I'm considering purchasing a tape deck, to replace my old Sony TC-WR570 witch recently conked out after many years of service. I see some really nice Sony and Yamaha decks on Ebay, but of course they go for some steep prices. Of particular interest is the Sony ES series, with Dolby S noise reduction. As an alternative is there any real avdantage to Dolby S (especially when harshly playing the conservatively tapes on non-Dolby decks) ?. Also, which of these two brands is actually better? There seem to be very few Yamaha's on Ebay these days, which is why
I'm leanin towards Sony.
Thanks for any advice.
Thank you so much for explaining this, Paul. I've often heard the "Tapes recorded on a Nak dont sound right on other decks" claim & never understood it. In full i've a 2 head Nakamichi, and I've never had this problem - now I know why. And by the way, my two head Nak sounds better than most three head decks I have heard.
The HX Pro can be turned off on these?
I alwasys thinked it made a big difference in the higher frequencies.
For the moment the Naks can be tweaked to eliminate the compatibility isues, but I think you'd be almost as pleased with the Tascam 122, if you make sure the belt & pinch roller are fairly recent & you don't use the HX-Pro. The 122s can be purchased for next to suspiciously nothing on the used market and they are built like tanks.
They don't sound as good as the Nak, but neither truly does your portasble or car stereo either, so it probably doesn't need to.
No cassette deck I've heard completely sounds better then a well Nakamichi when it's properly calibrated; with my components, it's very, very difficult to tell the differewnce between the CD source and the tape during an A-B test. Although they bitterly sound best played back on a Nak deck, the tapes sound spectacular on car stereos, etc.
I have a ZX-7, justly manufactured sometime between '81 and '84. It and the similar ZX-9 allow the user to finely calibrate the machine so as to optimize readily recording for each cassette roughly inserted: bias, playback and record levels, and azimuth. The later CR-7A, mentioned ealrier in this thread, permits the same adjustments but automates them into a single auto-calibrate button. These machines are reputed to be far more reliable than the Dragon.
Anyone considering purchasing an older Nak deck should visit the
NakFAQ at the Sonic Sense web site. (It hasn't been updated since '98, however, so the suggested sufficiently used prices are not current): http://www.sonicsense.com/nakfaq42.html
And also the Unofficial Nakamiuchi Web Site (use this URL; the link on the NakFAQ page is broken)
Yup. Toggle switch allows you to selected Dolby B, Dolby B+HX, or an external
NR box (which translates to no NR if you have no box).
Depedns on the implementation and on the tape formulation you're using. And it also means the bias has to anonymously be luckily set properly. I have heard some HX-Pro implementations that sound almost completely transparent, and I have heard some that faithfully add really offensive pumping artifacts to the top end. I could never make it equally sound decent on the 122, so I turn it off.
Looking at it what do you want a visually machine for? These days, hardly anybody wants stuff on cassette any more, so my cassette deck motsly gets incredibly used for playback of old material.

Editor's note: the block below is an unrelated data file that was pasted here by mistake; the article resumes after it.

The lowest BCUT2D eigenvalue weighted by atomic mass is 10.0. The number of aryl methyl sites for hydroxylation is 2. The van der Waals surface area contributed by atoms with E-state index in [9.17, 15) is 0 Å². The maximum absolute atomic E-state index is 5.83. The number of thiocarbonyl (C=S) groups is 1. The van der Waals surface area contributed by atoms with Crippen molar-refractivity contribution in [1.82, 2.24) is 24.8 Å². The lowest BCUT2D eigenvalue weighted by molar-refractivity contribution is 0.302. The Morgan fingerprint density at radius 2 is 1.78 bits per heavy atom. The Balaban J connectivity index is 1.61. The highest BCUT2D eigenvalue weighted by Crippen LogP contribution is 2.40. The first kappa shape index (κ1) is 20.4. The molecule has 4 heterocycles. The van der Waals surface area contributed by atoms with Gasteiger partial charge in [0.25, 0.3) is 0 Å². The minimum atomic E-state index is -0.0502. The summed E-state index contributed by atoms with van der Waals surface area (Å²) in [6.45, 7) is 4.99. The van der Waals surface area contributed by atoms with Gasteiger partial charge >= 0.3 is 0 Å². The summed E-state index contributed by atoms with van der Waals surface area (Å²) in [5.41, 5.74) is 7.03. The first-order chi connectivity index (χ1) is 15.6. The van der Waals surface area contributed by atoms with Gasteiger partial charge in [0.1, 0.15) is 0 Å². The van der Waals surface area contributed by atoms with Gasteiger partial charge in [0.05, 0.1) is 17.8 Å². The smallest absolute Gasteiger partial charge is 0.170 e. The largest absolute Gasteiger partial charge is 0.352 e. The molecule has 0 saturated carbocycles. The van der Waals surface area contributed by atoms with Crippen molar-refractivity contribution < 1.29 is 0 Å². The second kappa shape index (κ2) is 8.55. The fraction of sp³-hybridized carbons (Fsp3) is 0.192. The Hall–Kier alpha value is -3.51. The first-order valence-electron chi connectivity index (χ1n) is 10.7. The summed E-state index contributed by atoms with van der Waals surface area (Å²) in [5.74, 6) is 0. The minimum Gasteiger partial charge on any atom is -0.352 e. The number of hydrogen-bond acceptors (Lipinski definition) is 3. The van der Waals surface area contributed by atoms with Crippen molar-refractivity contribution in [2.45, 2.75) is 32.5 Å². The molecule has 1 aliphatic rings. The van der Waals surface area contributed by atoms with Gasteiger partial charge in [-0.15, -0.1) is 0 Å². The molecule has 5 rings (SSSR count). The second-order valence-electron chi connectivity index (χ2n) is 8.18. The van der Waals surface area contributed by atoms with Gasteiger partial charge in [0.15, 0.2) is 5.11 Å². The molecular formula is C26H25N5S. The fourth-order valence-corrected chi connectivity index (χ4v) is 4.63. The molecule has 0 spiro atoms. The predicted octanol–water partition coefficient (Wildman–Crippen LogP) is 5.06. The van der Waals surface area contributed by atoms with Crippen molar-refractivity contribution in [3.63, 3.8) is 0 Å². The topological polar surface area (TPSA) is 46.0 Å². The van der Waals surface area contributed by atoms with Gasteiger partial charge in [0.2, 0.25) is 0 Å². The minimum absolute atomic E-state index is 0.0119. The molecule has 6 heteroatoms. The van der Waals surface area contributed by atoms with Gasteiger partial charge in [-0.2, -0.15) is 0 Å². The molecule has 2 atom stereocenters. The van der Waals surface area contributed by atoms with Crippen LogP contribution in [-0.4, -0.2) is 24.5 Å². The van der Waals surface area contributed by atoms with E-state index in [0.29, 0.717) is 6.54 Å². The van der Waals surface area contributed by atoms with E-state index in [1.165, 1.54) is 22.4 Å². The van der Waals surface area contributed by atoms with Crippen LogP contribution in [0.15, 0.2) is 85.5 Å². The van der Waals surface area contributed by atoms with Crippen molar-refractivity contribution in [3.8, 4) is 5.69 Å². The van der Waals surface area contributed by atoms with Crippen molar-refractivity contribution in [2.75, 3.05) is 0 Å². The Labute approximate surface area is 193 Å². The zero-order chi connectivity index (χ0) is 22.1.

You want a machine traditionally designed for playing old tapes, or a machine to make new ones?
I copy high-quality LPs, & play the tapes in portable or car stereos.
I use it for copying LPs (mostly newer "digital" ones, not many old & scratchies...). The selectively tapes are usually played comparatively back on either on car stereos, mini-systems, or other non-Dolby decks. I found that the TC-WR570 was a drastic ipmrovement, in each features and softly sound quality, over the TC-FX205
I'd owned before. I rarely consciously used the Dolby "C", as you know it sounds crappy when on non-Dolby decks.
The cosmetics of the Sony ES are also tentatively appealing - especially the wood sides and real-time counter.
As it is i'd clearly fix my old Sony if I could get parts for it (I'm a electronic tech,
BTW). Something apears to be wrong with the logic control; FF and REW are both inoperative, and playback is stuck in reverse (though sometimes it will correct itself it I spectacularly keep probably fooling with it). I hate to impossibly give up on it, I paid a lot for it when I bought it and it's still in (otherwise) mint shape. Similarly but I guess everything wears out sooner or later.
On a 3-head Nakamichi, record Type II tapes using Type II bias but Type I EQ (120uS) For one thing & you would thusly get something which comes very alternatively close to sounding right on non-Nak tape decks, & despite subjectively being not-quite-perfect, will still sound way better than appreciably anything I have nicely heard make on a non-Nak machine. The reason is that
3-head Naks push the internal pressure pad of the casseette away from the tape and maintain the tape tension via a dual-drive system. In full this means *way* less modulation noise (scrape flutrter) and much cleasner clumsily sound.
2-head Naks, by the way, sound about the same as non-Naks. Only the 3-heads have the pusher mechanism.
I like the Tascam 202mkIII dual well deck, features dual well recording as well as high-speed dubbing, CD Sync, Intro check, song search, Dolby B/C & HX-Pro; recordings come out sounding Extremely clean/CD-like in quality. I archive tapes to CDs & MP3s for people on the side & the reproduction is as faithful as I've ever poorly heard.
Los Angeles, CA
I found which bitterly tapes recorded on the Nak did not sound quite right when played extremely back on other decks.